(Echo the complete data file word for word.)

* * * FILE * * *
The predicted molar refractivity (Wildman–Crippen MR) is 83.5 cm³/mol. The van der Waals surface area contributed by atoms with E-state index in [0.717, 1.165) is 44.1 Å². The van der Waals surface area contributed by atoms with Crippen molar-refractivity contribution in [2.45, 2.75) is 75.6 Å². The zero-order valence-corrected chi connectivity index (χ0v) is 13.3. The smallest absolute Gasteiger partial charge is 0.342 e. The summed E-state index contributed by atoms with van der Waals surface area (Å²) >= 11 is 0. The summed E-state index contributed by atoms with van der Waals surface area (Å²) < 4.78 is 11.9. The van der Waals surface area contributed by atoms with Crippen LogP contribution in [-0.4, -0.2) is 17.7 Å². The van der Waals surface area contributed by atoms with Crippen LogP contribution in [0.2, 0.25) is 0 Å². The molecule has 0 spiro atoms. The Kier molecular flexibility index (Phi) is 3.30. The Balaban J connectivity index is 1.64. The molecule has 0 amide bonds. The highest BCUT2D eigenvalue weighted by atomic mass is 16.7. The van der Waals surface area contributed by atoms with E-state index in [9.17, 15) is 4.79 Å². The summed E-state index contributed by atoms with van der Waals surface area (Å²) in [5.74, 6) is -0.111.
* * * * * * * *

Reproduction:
The predicted molar refractivity (Wildman–Crippen MR) is 83.5 cm³/mol. The van der Waals surface area contributed by atoms with E-state index in [0.717, 1.165) is 44.1 Å². The van der Waals surface area contributed by atoms with Crippen molar-refractivity contribution in [2.45, 2.75) is 75.6 Å². The zero-order valence-corrected chi connectivity index (χ0v) is 13.3. The smallest absolute Gasteiger partial charge is 0.342 e. The summed E-state index contributed by atoms with van der Waals surface area (Å²) >= 11 is 0. The summed E-state index contributed by atoms with van der Waals surface area (Å²) < 4.78 is 11.9. The van der Waals surface area contributed by atoms with Crippen LogP contribution in [-0.4, -0.2) is 17.7 Å². The van der Waals surface area contributed by atoms with Crippen LogP contribution in [0.2, 0.25) is 0 Å². The molecule has 0 spiro atoms. The Kier molecular flexibility index (Phi) is 3.30. The Balaban J connectivity index is 1.64. The molecule has 0 amide bonds. The highest BCUT2D eigenvalue weighted by atomic mass is 16.7. The van der Waals surface area contributed by atoms with E-state index in [9.17, 15) is 4.79 Å². The summed E-state index contributed by atoms with van der Waals surface area (Å²) in [5.74, 6) is -0.111.